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Tim Mitchell

Tim Mitchell is a business intelligence consultant, author, trainer, and SQL Server MVP with over a decade of experience. Tim is the principal of Tyleris Data Solutions and is a Linchpin People teammate. Tim has spoken at international, regional, and local venues including the SQL PASS Summit, SQLBits, SQL Connections, SQL Saturday events, and various user groups and webcasts. He is a board member at the North Texas SQL Server User Group in the Dallas area. Tim is coauthor of the book SSIS Design Patterns, and is a contributing author on MVP Deep Dives 2. You can visit his website and blog at TimMitchell.net or follow him on Twitter at twitter.com/Tim_Mitchell.

Finding a Work-Life Balance

Like most everyone who works hard in our industry, I’ve run into more than a few conflicts trying to balance work and life.  Personally, the further I progress in my career, the blurrier the lines become between work time, family/me time, and just plain lazy downtime.  It’s quite easy to say that you’re going to spend X hours at work, and the rest of the time is mine, but the reality is that that this rarely occurs as planned.  Systems break down, executives create last-minute projects, direct reports need attention, and a thousand other things have a way of derailing your plans to be home in time for The Office.  Further, it’s terribly easy to keep working even while physically separated from the workplace; VPN and mobile connectivity are great tools but make it very easy to forget you’re actually at home.

To help me make sure that I get a sufficient amount of downtime, and frankly, to keep myself out of the doghouse at home, we’ve set up two family nights a week.  Wednesday and Saturday nights are now sacred, reserved for the members of my real “core team”.  We have agreed, barring any real work emergencies, to disconnect completely on those nights and spend time together playing games, going out for the evening, or just hanging out.  This is a new approach for us, one that I am optimistic about, and I’ll be glad to share the results in a few months.

I’d be interested to hear any other strategies to deal with this.  How do you keep your bills paid and your career moving forward while reserving enough time for yourself and your family?

Comments

Posted by Jack Corbett on 26 February 2009

I think you are making a wise choice in setting aside time for family.  Certainly there are times in our profession when we have to work late or on the weekend, but that should be the exception and, in my opinion, should be compensated with comp time.  You should always ask yourself the question, when my kids are gone am I going to have regretted not going to the play/recital/ball game?

Posted by mazzz on 26 February 2009

I follow what I like to call the Deathbed Principle (even though it does sound like an episode title for the Big Bang Theory sitcom):

What are you going to remember on your deathbed - the fun time you had with friends/family, or your old boss's mild annoyance at you not having been available a couple of times?

Caveat: in one's youth (and occasionally beyond), it is very easy to use this very approach as an excuse to stay out for a few more beers on a school night...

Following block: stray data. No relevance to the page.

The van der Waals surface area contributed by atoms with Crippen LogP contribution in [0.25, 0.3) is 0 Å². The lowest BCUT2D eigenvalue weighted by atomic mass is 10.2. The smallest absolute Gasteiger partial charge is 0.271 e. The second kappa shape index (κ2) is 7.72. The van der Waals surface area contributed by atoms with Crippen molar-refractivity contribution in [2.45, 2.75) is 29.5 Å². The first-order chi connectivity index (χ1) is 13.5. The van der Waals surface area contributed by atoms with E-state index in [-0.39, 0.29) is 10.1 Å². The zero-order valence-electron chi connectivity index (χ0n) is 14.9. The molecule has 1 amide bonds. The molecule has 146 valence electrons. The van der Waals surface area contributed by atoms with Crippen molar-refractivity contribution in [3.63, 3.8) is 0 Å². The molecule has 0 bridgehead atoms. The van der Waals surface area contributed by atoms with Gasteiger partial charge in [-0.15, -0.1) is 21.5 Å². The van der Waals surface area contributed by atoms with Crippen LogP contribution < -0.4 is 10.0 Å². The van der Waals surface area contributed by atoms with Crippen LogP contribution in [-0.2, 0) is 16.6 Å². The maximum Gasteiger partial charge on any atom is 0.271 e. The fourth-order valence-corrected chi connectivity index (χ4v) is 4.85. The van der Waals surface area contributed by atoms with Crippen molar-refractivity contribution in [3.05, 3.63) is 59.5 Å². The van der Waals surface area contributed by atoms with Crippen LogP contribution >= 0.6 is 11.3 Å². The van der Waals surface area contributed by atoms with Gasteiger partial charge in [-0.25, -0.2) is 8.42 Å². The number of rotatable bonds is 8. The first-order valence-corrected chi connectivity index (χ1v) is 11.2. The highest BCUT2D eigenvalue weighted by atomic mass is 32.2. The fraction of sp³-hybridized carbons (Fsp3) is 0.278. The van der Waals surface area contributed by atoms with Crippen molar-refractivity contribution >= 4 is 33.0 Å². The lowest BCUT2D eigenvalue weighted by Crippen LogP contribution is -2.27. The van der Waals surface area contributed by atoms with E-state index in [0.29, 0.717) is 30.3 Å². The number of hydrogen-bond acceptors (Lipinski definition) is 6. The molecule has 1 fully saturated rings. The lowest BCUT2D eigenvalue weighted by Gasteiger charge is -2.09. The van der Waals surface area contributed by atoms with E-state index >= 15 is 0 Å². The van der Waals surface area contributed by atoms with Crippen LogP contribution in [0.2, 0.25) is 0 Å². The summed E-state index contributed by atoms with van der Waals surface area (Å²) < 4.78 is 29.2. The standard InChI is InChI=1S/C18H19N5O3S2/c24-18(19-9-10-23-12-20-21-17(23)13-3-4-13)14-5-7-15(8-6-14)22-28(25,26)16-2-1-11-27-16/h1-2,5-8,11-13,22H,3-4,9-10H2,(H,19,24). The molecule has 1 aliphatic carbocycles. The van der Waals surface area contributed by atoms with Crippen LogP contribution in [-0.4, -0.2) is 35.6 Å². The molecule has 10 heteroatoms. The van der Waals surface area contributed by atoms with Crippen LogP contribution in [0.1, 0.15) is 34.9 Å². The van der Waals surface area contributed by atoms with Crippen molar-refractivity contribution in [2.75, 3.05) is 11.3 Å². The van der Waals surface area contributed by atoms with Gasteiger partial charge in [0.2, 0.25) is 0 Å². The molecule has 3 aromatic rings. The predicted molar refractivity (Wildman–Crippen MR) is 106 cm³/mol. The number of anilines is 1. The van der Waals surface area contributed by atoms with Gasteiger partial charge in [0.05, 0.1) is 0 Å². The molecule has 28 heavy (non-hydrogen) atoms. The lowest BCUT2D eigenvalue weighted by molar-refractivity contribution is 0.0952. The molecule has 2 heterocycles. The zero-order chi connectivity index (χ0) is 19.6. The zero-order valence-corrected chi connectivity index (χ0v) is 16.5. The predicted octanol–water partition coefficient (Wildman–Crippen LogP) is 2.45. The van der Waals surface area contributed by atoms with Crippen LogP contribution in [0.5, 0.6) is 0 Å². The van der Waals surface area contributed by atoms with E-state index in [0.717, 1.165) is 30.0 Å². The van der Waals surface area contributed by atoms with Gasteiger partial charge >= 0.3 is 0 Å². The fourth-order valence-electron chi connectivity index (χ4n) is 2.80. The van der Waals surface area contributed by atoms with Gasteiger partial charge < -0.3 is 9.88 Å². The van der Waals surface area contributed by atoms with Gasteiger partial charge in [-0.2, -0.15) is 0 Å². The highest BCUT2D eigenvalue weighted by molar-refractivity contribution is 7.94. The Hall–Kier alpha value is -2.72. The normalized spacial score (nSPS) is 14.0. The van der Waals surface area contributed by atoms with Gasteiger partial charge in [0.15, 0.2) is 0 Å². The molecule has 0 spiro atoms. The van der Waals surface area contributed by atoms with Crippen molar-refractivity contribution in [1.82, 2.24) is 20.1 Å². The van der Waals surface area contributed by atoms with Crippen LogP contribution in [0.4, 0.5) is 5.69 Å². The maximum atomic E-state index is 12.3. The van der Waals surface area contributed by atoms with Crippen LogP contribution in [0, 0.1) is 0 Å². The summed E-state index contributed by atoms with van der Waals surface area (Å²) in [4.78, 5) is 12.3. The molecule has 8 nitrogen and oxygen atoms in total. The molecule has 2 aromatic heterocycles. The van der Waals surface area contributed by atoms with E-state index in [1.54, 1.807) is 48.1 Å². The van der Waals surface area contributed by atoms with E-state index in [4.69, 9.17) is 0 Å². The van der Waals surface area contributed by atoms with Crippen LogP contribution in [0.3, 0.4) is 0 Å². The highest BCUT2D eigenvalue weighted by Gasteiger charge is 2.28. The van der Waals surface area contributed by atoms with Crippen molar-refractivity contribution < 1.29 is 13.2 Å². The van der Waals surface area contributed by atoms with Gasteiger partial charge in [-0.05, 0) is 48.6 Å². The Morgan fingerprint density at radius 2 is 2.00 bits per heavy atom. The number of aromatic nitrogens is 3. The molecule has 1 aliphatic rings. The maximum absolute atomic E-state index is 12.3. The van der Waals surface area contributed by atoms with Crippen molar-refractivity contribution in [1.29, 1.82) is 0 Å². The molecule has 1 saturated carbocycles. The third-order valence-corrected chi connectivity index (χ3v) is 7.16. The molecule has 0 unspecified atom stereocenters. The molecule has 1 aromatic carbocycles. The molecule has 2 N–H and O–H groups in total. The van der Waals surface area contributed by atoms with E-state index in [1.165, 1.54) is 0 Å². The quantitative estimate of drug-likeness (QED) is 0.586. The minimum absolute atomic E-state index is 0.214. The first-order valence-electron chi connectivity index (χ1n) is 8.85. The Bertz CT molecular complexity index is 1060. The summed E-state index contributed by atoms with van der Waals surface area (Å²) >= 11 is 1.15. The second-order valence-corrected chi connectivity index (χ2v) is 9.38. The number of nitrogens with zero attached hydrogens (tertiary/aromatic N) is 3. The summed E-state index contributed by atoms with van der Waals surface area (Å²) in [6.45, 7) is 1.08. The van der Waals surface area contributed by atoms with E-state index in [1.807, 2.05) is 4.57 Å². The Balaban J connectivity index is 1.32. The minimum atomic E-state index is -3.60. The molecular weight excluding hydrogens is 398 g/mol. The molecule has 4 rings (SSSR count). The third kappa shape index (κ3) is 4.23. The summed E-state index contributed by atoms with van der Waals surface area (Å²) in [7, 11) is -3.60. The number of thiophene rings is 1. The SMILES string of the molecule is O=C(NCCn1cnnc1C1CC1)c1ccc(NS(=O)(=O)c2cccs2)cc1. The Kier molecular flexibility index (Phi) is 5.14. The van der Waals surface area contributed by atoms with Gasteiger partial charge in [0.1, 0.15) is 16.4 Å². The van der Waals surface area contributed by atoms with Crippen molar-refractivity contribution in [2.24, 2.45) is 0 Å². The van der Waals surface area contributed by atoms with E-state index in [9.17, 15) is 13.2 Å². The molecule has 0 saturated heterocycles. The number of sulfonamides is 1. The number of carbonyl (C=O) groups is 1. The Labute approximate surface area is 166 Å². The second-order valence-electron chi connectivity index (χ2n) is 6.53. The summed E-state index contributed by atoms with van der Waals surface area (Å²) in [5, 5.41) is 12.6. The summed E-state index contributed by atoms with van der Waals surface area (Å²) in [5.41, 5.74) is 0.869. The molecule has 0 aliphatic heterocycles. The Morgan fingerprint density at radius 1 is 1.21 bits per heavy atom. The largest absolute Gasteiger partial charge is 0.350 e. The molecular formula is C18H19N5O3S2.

Posted by Kevin Hill on 26 February 2009

As odd as this may sound...I quit pursuing the "uber-career".

I have a great job, but I'm not chasing a mgmt position.  I wanted previously to get to SQL MVP status, but the amount of time it would take is just not worth it at this point.

This not to say I don't keep learning and getting better...I still have to make sure that when managers have to make layoff decisions my name doesn't come up :)

I'm home almost every day by 5, play with the family, get my son ready for bed, spend time with my wife...all good things.

Years ago in a different industry, co-worker Chris took off at 3pm during a hectic day commenting that his daughter would always know he was at her recital, but we would forget in a month if he was at work.  That's one of the best pieces of advice I ever got...

Kevin3NF

Posted by Steve Jones on 27 February 2009

Tim,

That's a good start, and I hope that it's more often than not that you're at home on other nights. You realize there is always something that will come up, and there is. There's also always more work. You have to set those expectations to get done what you can get done in 40-50 hours and then push back except when it's really critical.

Posted by Old Hat on 4 March 2009

While it is my personal opinion that a reasonable amount of after hours work is to be expected in most I.T. related positions, I feel that family should always be a top priority.  Except in rare circumstances I freely give several hours a week expecting nothing in return, but once that threshold is reached, I expect to receive ovetime pay or comp time.  This approach affords me the flexibility to regularly meet my obligations as a parent, spouse, and employee.  My employer doesn't give away their products or profits so why should they expect me to give away my time?  Overtime pay seems to force employers to really consider their true after hours priorities.

Posted by wayne.butler on 6 March 2009

The one bit of advice that I remember from the minister in pre-marital counseling is this: Put your family events, appointments, etc. in your planner. Now it's my Outlook calendar synched with my PDA. Soon it will probably be a Google calendar linked to my wife's calendar.